by Roberto Montes

1 tbsp of butter (or margarine)
1 tsp of olive oil
2 slices of bread
2-3 slices of Provolone cheese
3 cremini mushrooms (cut into ears)
An indeterminate amount of Dijon mustard
An indeterminate amount of black pepper

First impale your butter onto the point of your knife and, thusly, coat a warming skillet with its skin. In another skillet dollop oil. Heat. Move towards your cut mushrooms. Admire your handiwork. (‘A regular Van Gogh, this guy’ may ring your dome throughout these proceedings. This is normal.) Lightly toss the shrooms onto the oiled belly. There will be screaming. To silence this manipulate the skillet over the stovetop in a manner that vaguely resembles what you see chefs do on TV. It should be about 4 minutes before you remember you are not a chef on TV. Perfect. The ears are now shriveled from a loss of water. You will not see the water. The water’s gone. This is one of the few remaining arguments for mysticism in the 21st century. Enjoy.

In the butterskinned skillet place a slice of bread. You will want to keep track of time and/or the state of the bread from this point forward. The benefits of keeping track of time are obvious but bring with them the horrors of age. You will want your bread to mottle with a caramel color. You will want a lot of things. You will want and want and want and you will know when the mushrooms are sufficiently cooked because they’ll appear to strain themselves listening. For anything. For just one sign. (The sign will be your pepper, the amount of which you may add to your heart’s content, though be careful not to overpower.)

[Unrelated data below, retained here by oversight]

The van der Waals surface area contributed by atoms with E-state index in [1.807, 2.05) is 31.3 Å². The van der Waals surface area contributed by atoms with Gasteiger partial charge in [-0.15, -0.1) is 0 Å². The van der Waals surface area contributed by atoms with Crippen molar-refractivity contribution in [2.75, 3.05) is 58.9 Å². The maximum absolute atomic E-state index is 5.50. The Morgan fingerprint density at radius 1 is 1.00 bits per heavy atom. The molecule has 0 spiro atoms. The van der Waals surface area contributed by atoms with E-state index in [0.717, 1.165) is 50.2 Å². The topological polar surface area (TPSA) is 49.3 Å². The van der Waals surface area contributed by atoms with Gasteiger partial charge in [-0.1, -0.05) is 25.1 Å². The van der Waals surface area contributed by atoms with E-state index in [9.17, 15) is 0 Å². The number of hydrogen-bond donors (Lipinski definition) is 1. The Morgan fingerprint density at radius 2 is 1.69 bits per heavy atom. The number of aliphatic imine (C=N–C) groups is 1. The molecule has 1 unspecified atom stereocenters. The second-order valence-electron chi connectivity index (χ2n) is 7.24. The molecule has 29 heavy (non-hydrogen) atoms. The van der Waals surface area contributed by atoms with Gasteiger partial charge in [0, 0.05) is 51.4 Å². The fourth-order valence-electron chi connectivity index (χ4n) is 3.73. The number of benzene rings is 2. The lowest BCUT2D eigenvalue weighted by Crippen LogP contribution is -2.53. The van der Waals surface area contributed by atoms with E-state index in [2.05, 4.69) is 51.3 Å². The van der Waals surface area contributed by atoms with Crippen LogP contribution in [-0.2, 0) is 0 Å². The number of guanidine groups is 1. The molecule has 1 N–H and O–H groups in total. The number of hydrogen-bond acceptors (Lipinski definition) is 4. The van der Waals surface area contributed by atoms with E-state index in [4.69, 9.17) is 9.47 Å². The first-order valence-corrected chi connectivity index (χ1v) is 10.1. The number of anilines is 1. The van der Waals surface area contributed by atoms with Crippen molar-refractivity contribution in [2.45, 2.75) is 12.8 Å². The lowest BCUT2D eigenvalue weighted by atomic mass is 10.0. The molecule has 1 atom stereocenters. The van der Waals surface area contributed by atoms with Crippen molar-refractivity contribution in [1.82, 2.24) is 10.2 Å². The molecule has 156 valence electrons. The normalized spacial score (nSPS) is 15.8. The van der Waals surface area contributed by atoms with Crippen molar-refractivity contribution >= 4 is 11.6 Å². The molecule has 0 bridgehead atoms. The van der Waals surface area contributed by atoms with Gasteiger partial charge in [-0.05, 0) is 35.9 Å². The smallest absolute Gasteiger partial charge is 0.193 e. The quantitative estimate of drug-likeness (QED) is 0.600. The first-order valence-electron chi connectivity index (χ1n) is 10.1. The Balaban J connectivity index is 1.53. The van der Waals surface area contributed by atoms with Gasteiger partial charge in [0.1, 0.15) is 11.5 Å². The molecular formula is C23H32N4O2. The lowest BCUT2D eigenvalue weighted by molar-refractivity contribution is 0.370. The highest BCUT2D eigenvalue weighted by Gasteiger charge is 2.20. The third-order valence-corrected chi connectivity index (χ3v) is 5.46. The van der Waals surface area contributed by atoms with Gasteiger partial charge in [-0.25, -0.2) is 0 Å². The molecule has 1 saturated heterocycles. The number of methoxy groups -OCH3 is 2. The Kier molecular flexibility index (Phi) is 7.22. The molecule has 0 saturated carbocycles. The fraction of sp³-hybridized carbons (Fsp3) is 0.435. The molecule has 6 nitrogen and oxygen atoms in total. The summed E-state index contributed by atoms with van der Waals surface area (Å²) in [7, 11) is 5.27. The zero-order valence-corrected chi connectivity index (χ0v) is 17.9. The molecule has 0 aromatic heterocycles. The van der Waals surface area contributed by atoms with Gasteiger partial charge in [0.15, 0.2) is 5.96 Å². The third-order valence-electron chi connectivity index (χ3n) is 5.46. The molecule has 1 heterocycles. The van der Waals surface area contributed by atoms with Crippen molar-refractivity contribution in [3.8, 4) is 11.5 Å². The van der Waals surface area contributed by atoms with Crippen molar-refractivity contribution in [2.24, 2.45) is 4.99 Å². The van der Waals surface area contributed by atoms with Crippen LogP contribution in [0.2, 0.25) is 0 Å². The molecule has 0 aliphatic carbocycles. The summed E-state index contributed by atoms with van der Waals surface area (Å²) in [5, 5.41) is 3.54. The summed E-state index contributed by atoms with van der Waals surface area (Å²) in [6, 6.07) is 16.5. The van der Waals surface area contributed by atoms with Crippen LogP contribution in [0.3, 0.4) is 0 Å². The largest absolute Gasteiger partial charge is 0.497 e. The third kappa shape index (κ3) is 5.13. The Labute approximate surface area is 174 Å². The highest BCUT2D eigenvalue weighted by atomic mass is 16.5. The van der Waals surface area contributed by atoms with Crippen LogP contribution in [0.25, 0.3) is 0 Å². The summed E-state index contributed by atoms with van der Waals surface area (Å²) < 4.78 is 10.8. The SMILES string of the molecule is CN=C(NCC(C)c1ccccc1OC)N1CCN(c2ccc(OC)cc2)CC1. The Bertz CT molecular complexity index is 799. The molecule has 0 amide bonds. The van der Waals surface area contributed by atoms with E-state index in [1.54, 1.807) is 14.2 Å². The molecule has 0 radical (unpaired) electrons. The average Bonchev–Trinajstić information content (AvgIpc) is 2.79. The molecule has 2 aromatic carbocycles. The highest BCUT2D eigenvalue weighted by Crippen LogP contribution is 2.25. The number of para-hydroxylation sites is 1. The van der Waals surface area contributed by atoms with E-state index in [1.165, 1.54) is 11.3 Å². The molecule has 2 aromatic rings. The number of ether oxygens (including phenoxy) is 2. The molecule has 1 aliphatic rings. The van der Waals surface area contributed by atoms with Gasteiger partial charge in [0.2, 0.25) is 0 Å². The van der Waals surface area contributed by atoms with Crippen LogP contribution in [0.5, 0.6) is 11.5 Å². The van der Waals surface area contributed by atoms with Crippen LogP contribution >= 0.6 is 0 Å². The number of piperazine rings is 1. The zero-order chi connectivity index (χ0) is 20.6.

Your slice of bread is now Sahara’d with color. Well done. Delicately lay the cheese atop the bread as you would your lover. Fold any overhanging edges inward as you do your affections: to keep from harm. Hold back your tears. From the tilted lip of the second skillet pour forth your fungal ears. They will bounce and settle atop the softening.   Spread (or squeeze) the Dijon mustard over their dirge. This can result in a picture if you want. If you don’t it will happen regardless as it often does.

The second slice of bread should tarpaulin the first, the cheese, the mushrooms, the pepper. Flip your sandwich over (it is now safe to call it a sandwich.) This newly-searing slice will brown at a much quicker rate, as if recalling its brother’s crimes. Once tawny, spatula it onto a pure white plate.  Use the spatula to divide the sandwich diagonally, as you’ve used so many.  Serve it to the one you love and throw your love away.

Roberto Montes is currently urging an MFA at the New School. His work is at or forthcoming from Forklift, Ohio; the Best of the Net 2011 anthology; Sixth Finch; The Good Men Project; and Vinyl Poetry among others. 


  1. YUMMY! can you make me one?
    very delicious writing!